Net-zero energy apartments to open in Church Hill
Beckstoffer’s Mill in Church Hill might be the first net-zero apartment building in the city.
BY CAROL HAZARD Richmond Times-Dispatch | Posted: Saturday, March 30, 2013 12:00 am
The Better Housing Coalition is giving green building a new meaning.
The housing group will open seven net-zero energy apartments Monday for low-income people 55 and older at Beckstoffer’s Mill on the 1200 block of North 28th Street in Church Hill.
The nonprofit, whose mission is to change lives and transform communities through high-quality, affordable housing, has built to energy efficiency standards since 2006.
This marks its first net-zero energy, multifamily development — possibly the first in Richmond.
The gray brick and corrugated metal building with high-performance insulation harvests energy through photovoltaic panels to produce electricity and solar thermal panels to produce hot water.
As a net-zero building, the building will not use electricity from Dominion Virginia Power unless the sun does not shine for several days and it has used up its surplus energy.
“Net-zero energy is the goal, but the determination as to whether the net-zero balance is achieved usually takes 12 months,” said Bob Newman, vice president and chief operating officer of the Better Housing Coalition.
“Much of the ultimate performance will be subject to the behavior of the residents,” he said.
“By Earth Day 2014 (in April), we should have almost a full year of experience to report.”
The electrical meter — a net metering system — runs forward on rare occasions when electricity is used.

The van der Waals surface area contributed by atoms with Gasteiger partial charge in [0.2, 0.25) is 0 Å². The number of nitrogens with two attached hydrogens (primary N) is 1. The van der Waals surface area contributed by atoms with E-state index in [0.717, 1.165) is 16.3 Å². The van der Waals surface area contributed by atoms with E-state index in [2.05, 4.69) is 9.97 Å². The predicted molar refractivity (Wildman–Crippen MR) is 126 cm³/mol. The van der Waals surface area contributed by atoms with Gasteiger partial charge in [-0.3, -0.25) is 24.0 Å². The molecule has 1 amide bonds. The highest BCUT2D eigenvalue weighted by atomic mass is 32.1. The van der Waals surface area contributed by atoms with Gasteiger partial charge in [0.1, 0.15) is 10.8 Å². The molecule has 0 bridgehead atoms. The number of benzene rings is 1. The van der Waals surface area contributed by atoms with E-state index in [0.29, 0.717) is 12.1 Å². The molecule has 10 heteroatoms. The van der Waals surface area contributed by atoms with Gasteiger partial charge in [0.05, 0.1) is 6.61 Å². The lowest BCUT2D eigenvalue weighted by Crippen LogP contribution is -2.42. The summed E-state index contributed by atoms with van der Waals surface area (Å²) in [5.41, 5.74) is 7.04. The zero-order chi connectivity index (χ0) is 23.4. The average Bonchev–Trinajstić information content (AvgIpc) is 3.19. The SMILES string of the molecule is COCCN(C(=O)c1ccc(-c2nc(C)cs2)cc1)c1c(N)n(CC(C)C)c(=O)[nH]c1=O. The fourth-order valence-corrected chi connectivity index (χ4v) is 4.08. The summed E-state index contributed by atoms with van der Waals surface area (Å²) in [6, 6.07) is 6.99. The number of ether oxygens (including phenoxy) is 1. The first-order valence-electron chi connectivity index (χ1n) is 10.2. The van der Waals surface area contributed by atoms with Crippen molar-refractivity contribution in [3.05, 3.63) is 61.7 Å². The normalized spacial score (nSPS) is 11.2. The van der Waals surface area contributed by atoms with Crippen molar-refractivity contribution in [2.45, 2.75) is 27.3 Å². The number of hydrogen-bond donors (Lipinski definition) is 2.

But it also runs backward, providing a credit for energy that isn’t used. On sunny days when it is cranking out more electricity than needed, it returns electricity to the grid that other Dominion Virginia Power customers can use.
About 800 of Dominion Virginia Power’s 2.3 million customers have been connected to net metering systems, said Jim Norvelle, spokesman for the energy company.
The system, which was authorized in 2000, is relatively new. “Interest grew as the cost of solar panels began falling in recent years,” Norvelle said.
Each unit at Beckstoffer’s has an energy recovery ventilation system that brings fresh air in and takes stale air out. Heating and air conditioning is provided through ductless mini-split systems, eliminating cold or hot spots and providing a uniform temperature.
The building was designed to benefit from as much natural light as possible from southern exposure.
Windows are high-performance, double-glazed glass. Low-flow toilets preserve water and all the units come with Energy Star appliances.
“As with most new technologies, the cost for early adopters is higher than the cost for the mass market that swells later,” Newman said.
The total construction cost was $854,000. Federal renewable energy tax credits and tax credits for affordable housing helped make the project a feasible investment, Newman said.
“By being among the first net-zero, multifamily developers in Virginia, we hope these apartments will serve as a working model for other housing developers and help galvanize the net-zero market to lower future costs.”
The one-bedroom units average 700 square feet and rent for an average $645 a month, which includes water, sewer, trash and electricity but not Internet or cable TV.
The Better Housing Coalition didn’t stop with the building in its efforts to benefit from sustainable and renewable energy sources.
Landscaping is made up of native and drought-resistant plants Knock Out roses, firepower nandina, sweetbay magnolia and carissa holly.
Rain water for landscaping irrigation is collected in a cistern beneath the sidewalk.
“It’s one thing for an individual to build a $750,000 house focused on conservation and renewable energy, but it’s another for the Better Housing Coalition to provide it for affordable housing,” said Philip Agee, technical manager at EarthCraft Virginia, a green building program for builders.
The net-zero building is next to the original H. Beckstoffer’s Sons Lumber & Millwork, an adaptive reuse project by the Better Housing Coalition that transformed a lumber mill into 22 mixed-income apartments. It opened in November 2011.
Across the street from the net-zero apartments is a 32-unit EarthCraft-certified building that the agency is building, also for people 55 and older. It is set to open in June.
The block includes an undeveloped parcel and the coalition is exploring what type of housing to build there.